So I took this class in Japanese last night, not quite sure what to expect. The main problem is learning all the Japanese words for the kanji, because Chinese only has kanji but I look at the Japanese and only the Chinese words come to me. So in the process of re-learning THAT, I'm completely hopeless it seems with hirigana and katakana. They just don't seem to stay in my mind.
ANYWAY after this class, I was pondering what on earth could compell any country or culture to invent three different scripts for one spoken language?
I wonder if there are other languages that share this concept. It's truly fascinating to me, and makes me wish to explore and try to understand the Japanese culture even more.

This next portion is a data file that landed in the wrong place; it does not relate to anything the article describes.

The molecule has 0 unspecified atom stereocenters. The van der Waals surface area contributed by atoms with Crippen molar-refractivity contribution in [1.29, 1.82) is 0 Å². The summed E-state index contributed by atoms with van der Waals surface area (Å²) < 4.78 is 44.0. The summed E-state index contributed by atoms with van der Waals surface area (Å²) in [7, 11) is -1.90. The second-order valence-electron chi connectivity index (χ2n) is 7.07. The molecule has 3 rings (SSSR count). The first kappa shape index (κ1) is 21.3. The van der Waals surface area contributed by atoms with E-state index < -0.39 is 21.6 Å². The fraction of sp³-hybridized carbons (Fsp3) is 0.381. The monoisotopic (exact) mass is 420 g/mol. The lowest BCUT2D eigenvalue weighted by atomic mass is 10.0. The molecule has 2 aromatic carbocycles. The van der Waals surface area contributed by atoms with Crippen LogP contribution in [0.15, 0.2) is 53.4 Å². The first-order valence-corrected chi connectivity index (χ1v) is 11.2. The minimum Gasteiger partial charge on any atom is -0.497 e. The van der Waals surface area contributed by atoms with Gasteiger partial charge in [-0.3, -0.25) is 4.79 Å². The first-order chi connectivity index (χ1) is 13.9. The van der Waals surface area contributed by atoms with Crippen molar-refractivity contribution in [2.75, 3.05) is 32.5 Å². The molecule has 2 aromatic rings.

Would anyone be able to find a similar analogy pertaining to languages? Let's see...I know that Hindustani can be represented with the Devnagari scripture as well as a more Arabic-like scripture...and Punjabi can also use two scriptures...Chinese spoken in the mainland China uses romanized Pin-yin as well as the simplified characters...
that's all I can think of. If anyone knows any other languages that incorporate a similar element...of using two different writing systems or more, to express the same vocal language..I'd be really intrigued to know of it!
Haha I know I'm such a linguist dork =P